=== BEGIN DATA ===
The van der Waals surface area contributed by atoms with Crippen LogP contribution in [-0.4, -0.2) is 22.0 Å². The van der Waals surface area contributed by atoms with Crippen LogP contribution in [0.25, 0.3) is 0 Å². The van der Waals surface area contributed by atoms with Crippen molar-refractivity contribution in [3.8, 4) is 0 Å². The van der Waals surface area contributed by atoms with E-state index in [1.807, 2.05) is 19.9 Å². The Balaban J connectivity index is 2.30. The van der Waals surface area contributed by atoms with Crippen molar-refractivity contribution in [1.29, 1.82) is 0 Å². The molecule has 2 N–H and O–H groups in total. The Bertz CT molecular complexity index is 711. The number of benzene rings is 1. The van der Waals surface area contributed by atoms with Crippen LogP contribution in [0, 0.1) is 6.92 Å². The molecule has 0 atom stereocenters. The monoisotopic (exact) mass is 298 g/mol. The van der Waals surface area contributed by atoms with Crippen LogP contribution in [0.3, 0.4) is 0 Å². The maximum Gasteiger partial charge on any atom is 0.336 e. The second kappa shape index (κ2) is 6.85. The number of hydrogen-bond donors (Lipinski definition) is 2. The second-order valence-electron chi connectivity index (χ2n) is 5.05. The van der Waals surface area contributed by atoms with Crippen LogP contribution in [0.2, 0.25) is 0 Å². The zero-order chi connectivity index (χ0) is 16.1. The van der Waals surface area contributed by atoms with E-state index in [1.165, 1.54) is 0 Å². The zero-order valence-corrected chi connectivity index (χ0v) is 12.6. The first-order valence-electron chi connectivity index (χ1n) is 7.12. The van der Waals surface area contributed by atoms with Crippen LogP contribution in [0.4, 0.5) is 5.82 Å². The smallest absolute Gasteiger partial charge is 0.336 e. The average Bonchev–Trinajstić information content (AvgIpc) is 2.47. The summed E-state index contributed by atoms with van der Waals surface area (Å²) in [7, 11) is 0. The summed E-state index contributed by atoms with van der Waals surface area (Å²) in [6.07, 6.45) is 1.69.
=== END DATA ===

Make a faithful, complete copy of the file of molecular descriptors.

The van der Waals surface area contributed by atoms with Crippen LogP contribution in [-0.4, -0.2) is 22.0 Å². The van der Waals surface area contributed by atoms with Crippen LogP contribution in [0.25, 0.3) is 0 Å². The van der Waals surface area contributed by atoms with Crippen molar-refractivity contribution in [3.8, 4) is 0 Å². The van der Waals surface area contributed by atoms with E-state index in [1.807, 2.05) is 19.9 Å². The Balaban J connectivity index is 2.30. The van der Waals surface area contributed by atoms with Crippen molar-refractivity contribution in [1.29, 1.82) is 0 Å². The molecule has 2 N–H and O–H groups in total. The Bertz CT molecular complexity index is 711. The number of benzene rings is 1. The van der Waals surface area contributed by atoms with Crippen LogP contribution in [0, 0.1) is 6.92 Å². The molecule has 0 atom stereocenters. The monoisotopic (exact) mass is 298 g/mol. The van der Waals surface area contributed by atoms with Crippen LogP contribution in [0.3, 0.4) is 0 Å². The maximum Gasteiger partial charge on any atom is 0.336 e. The second kappa shape index (κ2) is 6.85. The number of hydrogen-bond donors (Lipinski definition) is 2. The second-order valence-electron chi connectivity index (χ2n) is 5.05. The van der Waals surface area contributed by atoms with Crippen LogP contribution in [0.2, 0.25) is 0 Å². The zero-order chi connectivity index (χ0) is 16.1. The van der Waals surface area contributed by atoms with E-state index in [1.165, 1.54) is 0 Å². The zero-order valence-corrected chi connectivity index (χ0v) is 12.6. The first-order valence-electron chi connectivity index (χ1n) is 7.12. The van der Waals surface area contributed by atoms with Crippen LogP contribution in [0.4, 0.5) is 5.82 Å². The smallest absolute Gasteiger partial charge is 0.336 e. The average Bonchev–Trinajstić information content (AvgIpc) is 2.47. The summed E-state index contributed by atoms with van der Waals surface area (Å²) in [7, 11) is 0. The summed E-state index contributed by atoms with van der Waals surface area (Å²) in [6.07, 6.45) is 1.69.